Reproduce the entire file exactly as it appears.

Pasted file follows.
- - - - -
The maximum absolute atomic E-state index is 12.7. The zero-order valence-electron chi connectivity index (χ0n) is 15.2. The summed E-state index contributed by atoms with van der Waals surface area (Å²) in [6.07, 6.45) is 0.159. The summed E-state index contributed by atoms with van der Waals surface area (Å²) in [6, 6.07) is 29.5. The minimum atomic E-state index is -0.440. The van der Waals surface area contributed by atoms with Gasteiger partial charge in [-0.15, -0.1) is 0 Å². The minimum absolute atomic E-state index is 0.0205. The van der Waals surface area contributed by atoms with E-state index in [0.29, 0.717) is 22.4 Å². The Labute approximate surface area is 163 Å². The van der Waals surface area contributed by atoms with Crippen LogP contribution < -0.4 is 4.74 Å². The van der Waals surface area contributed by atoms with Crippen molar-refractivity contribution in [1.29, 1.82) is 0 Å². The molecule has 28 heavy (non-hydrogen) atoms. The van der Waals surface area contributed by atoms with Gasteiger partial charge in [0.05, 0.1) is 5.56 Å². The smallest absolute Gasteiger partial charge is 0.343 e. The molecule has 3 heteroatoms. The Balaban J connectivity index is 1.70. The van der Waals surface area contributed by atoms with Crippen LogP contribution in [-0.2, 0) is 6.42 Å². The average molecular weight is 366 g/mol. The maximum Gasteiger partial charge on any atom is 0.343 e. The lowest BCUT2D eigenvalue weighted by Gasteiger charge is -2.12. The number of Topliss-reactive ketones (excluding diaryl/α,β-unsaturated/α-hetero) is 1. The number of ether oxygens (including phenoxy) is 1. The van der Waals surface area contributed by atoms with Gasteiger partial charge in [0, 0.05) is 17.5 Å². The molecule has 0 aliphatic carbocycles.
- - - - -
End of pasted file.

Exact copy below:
The maximum absolute atomic E-state index is 12.7. The zero-order valence-electron chi connectivity index (χ0n) is 15.2. The summed E-state index contributed by atoms with van der Waals surface area (Å²) in [6.07, 6.45) is 0.159. The summed E-state index contributed by atoms with van der Waals surface area (Å²) in [6, 6.07) is 29.5. The minimum atomic E-state index is -0.440. The van der Waals surface area contributed by atoms with Gasteiger partial charge in [-0.15, -0.1) is 0 Å². The minimum absolute atomic E-state index is 0.0205. The van der Waals surface area contributed by atoms with E-state index in [0.29, 0.717) is 22.4 Å². The Labute approximate surface area is 163 Å². The van der Waals surface area contributed by atoms with Crippen LogP contribution < -0.4 is 4.74 Å². The van der Waals surface area contributed by atoms with Crippen molar-refractivity contribution in [1.29, 1.82) is 0 Å². The molecule has 28 heavy (non-hydrogen) atoms. The van der Waals surface area contributed by atoms with Gasteiger partial charge in [0.05, 0.1) is 5.56 Å². The smallest absolute Gasteiger partial charge is 0.343 e. The molecule has 3 heteroatoms. The Balaban J connectivity index is 1.70. The van der Waals surface area contributed by atoms with Crippen LogP contribution in [-0.2, 0) is 6.42 Å². The average molecular weight is 366 g/mol. The maximum Gasteiger partial charge on any atom is 0.343 e. The lowest BCUT2D eigenvalue weighted by Gasteiger charge is -2.12. The number of Topliss-reactive ketones (excluding diaryl/α,β-unsaturated/α-hetero) is 1. The number of ether oxygens (including phenoxy) is 1. The van der Waals surface area contributed by atoms with Gasteiger partial charge in [0, 0.05) is 17.5 Å². The molecule has 0 aliphatic carbocycles.